Mumbai petrol pumps to stop serving fuel from August 1
To protest against the soon to be implemented ‘No Helmet, No Petrol’ rule, Federation of All Maharashtra Petrol Dealers Association (FAMPEDA), on Wednesday, announced that all pumps across the city will be emptying their stocks and stop purchasing fuel from August 1.fa
“We will empty whatever stocks are at the pumps till July 31, after which there could be a shortage of fuel supply at the pumps,” said Ravi Shinde of Petrol Dealer’s association.
The artificial scarcity may even affect motorists who try to refuel on August 2, as the stock in the 220 plus petrol pumps across the city may be grossly inadequate. While the association is protesting against the rule for two-wheelers, all vehicles will have to bear the brunt of the scarcity.
Last week, the state government informed the Legislative Assembly that helmet-less bikers will not be allowed to buy fuel from any petrol pump in Maharashtra.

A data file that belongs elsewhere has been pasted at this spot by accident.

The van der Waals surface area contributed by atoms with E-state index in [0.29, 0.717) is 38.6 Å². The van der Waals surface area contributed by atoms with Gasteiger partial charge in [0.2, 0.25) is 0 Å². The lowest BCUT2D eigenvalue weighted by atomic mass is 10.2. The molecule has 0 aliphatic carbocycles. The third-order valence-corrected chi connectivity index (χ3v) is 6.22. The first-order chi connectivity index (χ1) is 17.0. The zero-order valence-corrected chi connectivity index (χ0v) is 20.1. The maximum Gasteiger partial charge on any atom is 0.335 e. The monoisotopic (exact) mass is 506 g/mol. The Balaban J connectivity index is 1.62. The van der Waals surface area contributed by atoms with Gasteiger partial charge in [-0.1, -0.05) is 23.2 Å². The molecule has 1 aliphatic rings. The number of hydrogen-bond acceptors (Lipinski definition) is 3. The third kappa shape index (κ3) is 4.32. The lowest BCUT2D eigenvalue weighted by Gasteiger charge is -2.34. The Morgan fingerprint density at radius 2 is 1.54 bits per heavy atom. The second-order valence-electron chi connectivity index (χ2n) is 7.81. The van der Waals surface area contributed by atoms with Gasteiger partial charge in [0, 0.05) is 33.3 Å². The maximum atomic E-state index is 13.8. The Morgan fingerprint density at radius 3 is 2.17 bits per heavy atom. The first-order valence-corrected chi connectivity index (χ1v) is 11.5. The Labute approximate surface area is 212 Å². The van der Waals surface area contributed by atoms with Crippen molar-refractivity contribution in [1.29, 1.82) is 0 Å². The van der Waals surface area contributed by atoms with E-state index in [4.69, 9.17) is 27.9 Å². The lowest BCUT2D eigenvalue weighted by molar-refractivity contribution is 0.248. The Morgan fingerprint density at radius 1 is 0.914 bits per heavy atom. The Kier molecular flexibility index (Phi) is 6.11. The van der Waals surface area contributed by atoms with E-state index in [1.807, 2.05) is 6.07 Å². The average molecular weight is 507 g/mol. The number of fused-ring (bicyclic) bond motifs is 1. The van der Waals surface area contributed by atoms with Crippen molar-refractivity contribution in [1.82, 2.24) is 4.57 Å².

State Transport Minister Diwakar Raote told the House that the decision has been taken to promote safety on roads. “Supplying fuel to riders not wearing helmets is seen as encouraging riding without helmets,” Raote said in a statement.
Shinde said, “We had initially planned a work-to-rule protest by keeping pumps open only between 9am and 6pm from August 1. But at a closed-door meeting with pump owners in Mumbai region on Wednesday, we take an aggressive stance and stop purchasing fuel at the pumps from August 1. This could inconvenience scores of motorists. In case, the government accepts our demands, we may not resort to this extreme step.”
Since both petrol and diesel are essential commodities, dealers cannot call for a strike and shut the pumps. So, as a last resort, the pump owners will try to exhaust all stock by July 31 and simply choose not to restock.
According to a petrol pump owner from Matunga, “We want to help the traffic police, but how can we say no to paying customers? Moreover, our attendants will be required to inform the motorists about the rule, which may cause unnecessary commotion at the pump. Some may even turn violent and assault our staff.”
The department was going to implement the ‘No helmet, No petrol’ rule in two phases. During the first one, motorists would simply be informed about the rule and asked to purchase a helmet if they don’t own one. During the second phase, which was expected to start from mid-August, motorists without helmet would be turned away.